Both Japan and North Korea have their own reasons for engaging with each other, separate agendas that led to this week’s landmark agreement on the abduction issue between the two countries.
Tokyo wants tangible progress on the long-standing issue, as abductees’ family members are growing old. North Korea, meanwhile, has become increasingly isolated in the international community, prompting it to turn to Japan for help.
During talks between senior government officials of the two countries in Stockholm this week, North Korea agreed to fully investigate the fate of Japanese nationals abducted by its agents and suspected abductees, while Japan pledged to lift some of its sanctions against North Korea.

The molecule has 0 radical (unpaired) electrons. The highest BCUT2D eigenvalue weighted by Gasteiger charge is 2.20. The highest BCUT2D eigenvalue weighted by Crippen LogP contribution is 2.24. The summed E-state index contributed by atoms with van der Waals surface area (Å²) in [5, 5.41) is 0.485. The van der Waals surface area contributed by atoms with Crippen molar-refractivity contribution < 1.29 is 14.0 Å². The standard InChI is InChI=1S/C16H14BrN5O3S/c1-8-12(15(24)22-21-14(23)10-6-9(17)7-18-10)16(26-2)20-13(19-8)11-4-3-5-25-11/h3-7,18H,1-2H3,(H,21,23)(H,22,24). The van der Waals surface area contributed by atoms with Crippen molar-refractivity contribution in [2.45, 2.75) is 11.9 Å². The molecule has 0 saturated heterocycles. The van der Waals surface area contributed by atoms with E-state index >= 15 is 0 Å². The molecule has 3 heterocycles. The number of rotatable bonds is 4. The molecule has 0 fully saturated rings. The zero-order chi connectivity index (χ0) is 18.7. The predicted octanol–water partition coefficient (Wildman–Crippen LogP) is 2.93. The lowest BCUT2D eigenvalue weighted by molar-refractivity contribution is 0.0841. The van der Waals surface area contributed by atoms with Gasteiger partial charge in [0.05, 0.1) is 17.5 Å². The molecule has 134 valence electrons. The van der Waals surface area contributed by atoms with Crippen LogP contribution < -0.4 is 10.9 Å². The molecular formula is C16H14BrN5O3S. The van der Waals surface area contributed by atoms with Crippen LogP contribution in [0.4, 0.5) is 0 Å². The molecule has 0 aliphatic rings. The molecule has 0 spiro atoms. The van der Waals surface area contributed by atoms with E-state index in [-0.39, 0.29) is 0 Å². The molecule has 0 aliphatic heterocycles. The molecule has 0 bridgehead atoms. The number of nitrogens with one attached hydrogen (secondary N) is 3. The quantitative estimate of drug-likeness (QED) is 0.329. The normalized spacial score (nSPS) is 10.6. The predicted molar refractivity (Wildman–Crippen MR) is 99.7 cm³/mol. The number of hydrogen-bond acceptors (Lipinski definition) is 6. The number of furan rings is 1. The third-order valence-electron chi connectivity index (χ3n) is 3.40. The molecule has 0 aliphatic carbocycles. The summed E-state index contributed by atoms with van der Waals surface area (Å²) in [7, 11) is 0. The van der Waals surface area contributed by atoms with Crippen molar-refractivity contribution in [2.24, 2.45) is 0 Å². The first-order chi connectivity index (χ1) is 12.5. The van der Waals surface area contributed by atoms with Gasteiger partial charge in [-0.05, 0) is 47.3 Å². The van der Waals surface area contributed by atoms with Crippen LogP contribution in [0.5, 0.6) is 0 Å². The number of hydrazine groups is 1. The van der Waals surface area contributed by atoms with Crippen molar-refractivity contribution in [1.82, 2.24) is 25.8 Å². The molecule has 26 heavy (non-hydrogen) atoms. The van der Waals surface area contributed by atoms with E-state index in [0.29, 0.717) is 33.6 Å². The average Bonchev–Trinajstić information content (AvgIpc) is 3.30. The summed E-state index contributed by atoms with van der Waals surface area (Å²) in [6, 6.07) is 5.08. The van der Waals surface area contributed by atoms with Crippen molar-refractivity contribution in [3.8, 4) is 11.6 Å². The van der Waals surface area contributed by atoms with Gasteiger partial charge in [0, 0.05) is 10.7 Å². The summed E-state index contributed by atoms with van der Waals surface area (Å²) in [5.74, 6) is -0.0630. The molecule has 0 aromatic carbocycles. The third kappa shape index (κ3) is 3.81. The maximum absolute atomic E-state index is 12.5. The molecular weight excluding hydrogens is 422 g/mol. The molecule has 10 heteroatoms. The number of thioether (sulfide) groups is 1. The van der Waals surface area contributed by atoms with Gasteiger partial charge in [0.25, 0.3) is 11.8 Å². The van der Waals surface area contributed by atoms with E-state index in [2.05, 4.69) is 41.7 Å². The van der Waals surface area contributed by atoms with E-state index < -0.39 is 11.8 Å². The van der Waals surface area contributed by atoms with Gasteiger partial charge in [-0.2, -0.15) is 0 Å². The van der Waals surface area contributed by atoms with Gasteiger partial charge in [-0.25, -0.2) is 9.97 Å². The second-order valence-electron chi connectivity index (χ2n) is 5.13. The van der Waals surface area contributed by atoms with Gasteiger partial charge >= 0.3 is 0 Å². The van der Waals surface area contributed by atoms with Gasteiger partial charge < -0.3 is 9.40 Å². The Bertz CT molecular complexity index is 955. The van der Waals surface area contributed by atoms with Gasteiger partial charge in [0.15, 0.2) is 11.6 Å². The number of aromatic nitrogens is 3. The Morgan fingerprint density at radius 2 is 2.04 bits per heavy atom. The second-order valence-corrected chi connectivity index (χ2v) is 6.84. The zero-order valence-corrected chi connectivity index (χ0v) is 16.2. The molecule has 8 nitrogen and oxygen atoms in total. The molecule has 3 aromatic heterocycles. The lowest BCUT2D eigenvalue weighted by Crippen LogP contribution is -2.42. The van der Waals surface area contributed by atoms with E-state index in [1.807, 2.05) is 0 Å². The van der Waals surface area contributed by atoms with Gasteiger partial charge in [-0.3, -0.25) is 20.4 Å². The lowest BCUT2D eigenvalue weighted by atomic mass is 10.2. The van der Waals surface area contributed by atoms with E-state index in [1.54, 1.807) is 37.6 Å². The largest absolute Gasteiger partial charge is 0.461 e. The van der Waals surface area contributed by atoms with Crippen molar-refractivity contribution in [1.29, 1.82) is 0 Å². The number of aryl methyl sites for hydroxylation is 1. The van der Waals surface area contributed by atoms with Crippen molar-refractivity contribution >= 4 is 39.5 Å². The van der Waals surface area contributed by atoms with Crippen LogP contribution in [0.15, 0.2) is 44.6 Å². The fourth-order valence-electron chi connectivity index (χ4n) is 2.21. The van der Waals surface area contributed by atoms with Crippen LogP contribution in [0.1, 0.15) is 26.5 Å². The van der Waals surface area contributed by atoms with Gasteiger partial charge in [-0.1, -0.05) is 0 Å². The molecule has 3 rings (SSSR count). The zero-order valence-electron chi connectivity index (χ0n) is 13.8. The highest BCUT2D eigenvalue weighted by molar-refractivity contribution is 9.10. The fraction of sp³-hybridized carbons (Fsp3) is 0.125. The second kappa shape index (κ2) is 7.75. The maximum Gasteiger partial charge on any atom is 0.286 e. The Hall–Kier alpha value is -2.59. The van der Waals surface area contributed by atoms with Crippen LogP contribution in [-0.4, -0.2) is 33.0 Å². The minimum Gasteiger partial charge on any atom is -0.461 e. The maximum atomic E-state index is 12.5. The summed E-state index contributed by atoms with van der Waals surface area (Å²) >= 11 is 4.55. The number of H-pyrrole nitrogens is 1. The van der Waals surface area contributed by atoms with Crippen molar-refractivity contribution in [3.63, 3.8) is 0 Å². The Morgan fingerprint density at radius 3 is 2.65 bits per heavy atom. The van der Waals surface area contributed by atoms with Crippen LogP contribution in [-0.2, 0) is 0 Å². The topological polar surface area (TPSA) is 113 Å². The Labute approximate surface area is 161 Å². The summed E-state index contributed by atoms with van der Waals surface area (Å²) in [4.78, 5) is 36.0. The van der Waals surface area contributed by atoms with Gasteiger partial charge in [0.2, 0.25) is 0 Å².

North Korea has agreed that the probe will cover not only the 12 people recognized by the Japanese government as abduction victims, including Megumi Yokota, but also about 470 “specially designated missing persons” who are believed to have been abducted by Pyongyang.
Despite the much-heralded agreement, however, it is still open to question whether Pyongyang will follow through.
[The Yomiuri Shimbun]